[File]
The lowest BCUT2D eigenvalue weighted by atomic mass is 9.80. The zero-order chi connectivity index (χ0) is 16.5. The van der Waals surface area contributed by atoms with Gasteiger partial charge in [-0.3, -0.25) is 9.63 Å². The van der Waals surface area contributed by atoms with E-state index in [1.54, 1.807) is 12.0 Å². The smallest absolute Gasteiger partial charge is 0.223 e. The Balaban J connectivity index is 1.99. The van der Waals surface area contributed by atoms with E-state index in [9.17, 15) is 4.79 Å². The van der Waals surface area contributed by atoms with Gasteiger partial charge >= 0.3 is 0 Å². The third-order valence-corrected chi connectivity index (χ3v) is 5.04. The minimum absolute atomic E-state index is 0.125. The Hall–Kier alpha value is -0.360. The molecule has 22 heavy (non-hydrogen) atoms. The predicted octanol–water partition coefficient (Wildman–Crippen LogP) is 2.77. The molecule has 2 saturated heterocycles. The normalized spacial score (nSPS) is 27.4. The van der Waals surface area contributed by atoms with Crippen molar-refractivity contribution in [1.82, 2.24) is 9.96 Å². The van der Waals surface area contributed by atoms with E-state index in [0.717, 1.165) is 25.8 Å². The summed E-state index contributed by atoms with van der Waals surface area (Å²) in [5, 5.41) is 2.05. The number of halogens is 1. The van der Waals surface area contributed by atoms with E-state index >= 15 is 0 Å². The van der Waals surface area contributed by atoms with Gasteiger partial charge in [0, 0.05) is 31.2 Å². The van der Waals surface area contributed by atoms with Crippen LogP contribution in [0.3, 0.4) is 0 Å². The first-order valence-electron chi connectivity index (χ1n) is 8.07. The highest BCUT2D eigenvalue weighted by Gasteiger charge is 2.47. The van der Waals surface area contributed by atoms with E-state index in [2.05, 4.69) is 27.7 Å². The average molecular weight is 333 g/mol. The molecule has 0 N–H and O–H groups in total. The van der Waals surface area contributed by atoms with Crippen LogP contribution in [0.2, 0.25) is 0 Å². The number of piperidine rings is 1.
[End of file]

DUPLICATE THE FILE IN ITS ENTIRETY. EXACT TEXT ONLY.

The lowest BCUT2D eigenvalue weighted by atomic mass is 9.80. The zero-order chi connectivity index (χ0) is 16.5. The van der Waals surface area contributed by atoms with Gasteiger partial charge in [-0.3, -0.25) is 9.63 Å². The van der Waals surface area contributed by atoms with E-state index in [1.54, 1.807) is 12.0 Å². The smallest absolute Gasteiger partial charge is 0.223 e. The Balaban J connectivity index is 1.99. The van der Waals surface area contributed by atoms with E-state index in [9.17, 15) is 4.79 Å². The van der Waals surface area contributed by atoms with Gasteiger partial charge >= 0.3 is 0 Å². The third-order valence-corrected chi connectivity index (χ3v) is 5.04. The minimum absolute atomic E-state index is 0.125. The Hall–Kier alpha value is -0.360. The molecule has 22 heavy (non-hydrogen) atoms. The predicted octanol–water partition coefficient (Wildman–Crippen LogP) is 2.77. The molecule has 2 saturated heterocycles. The normalized spacial score (nSPS) is 27.4. The van der Waals surface area contributed by atoms with Crippen molar-refractivity contribution in [1.82, 2.24) is 9.96 Å². The van der Waals surface area contributed by atoms with E-state index in [0.717, 1.165) is 25.8 Å². The summed E-state index contributed by atoms with van der Waals surface area (Å²) in [5, 5.41) is 2.05. The number of halogens is 1. The van der Waals surface area contributed by atoms with E-state index >= 15 is 0 Å². The van der Waals surface area contributed by atoms with Gasteiger partial charge in [0, 0.05) is 31.2 Å². The van der Waals surface area contributed by atoms with Crippen LogP contribution in [0.3, 0.4) is 0 Å². The first-order valence-electron chi connectivity index (χ1n) is 8.07. The highest BCUT2D eigenvalue weighted by Gasteiger charge is 2.47. The van der Waals surface area contributed by atoms with E-state index in [2.05, 4.69) is 27.7 Å². The average molecular weight is 333 g/mol. The molecule has 0 N–H and O–H groups in total. The van der Waals surface area contributed by atoms with Crippen LogP contribution in [0.2, 0.25) is 0 Å². The number of piperidine rings is 1.